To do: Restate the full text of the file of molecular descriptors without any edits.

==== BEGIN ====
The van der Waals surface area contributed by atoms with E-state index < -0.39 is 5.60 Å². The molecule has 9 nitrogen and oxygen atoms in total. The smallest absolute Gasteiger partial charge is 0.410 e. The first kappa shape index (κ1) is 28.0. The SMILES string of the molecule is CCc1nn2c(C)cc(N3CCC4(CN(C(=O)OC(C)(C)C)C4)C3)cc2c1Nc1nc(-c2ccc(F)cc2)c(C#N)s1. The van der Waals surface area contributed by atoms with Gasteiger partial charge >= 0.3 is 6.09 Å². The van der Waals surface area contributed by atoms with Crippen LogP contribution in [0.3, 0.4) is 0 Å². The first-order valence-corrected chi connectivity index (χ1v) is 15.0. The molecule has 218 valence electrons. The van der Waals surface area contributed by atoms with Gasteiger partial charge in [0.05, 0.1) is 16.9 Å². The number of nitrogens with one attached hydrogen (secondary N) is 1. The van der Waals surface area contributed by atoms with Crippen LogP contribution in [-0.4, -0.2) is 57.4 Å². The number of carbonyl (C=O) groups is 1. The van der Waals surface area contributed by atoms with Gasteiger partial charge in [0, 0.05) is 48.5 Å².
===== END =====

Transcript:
The van der Waals surface area contributed by atoms with E-state index < -0.39 is 5.60 Å². The molecule has 9 nitrogen and oxygen atoms in total. The smallest absolute Gasteiger partial charge is 0.410 e. The first kappa shape index (κ1) is 28.0. The SMILES string of the molecule is CCc1nn2c(C)cc(N3CCC4(CN(C(=O)OC(C)(C)C)C4)C3)cc2c1Nc1nc(-c2ccc(F)cc2)c(C#N)s1. The van der Waals surface area contributed by atoms with Gasteiger partial charge >= 0.3 is 6.09 Å². The van der Waals surface area contributed by atoms with Crippen LogP contribution in [0.3, 0.4) is 0 Å². The first-order valence-corrected chi connectivity index (χ1v) is 15.0. The molecule has 218 valence electrons. The van der Waals surface area contributed by atoms with Gasteiger partial charge in [0.05, 0.1) is 16.9 Å². The number of nitrogens with one attached hydrogen (secondary N) is 1. The van der Waals surface area contributed by atoms with Crippen LogP contribution in [-0.4, -0.2) is 57.4 Å². The number of carbonyl (C=O) groups is 1. The van der Waals surface area contributed by atoms with Gasteiger partial charge in [0, 0.05) is 48.5 Å².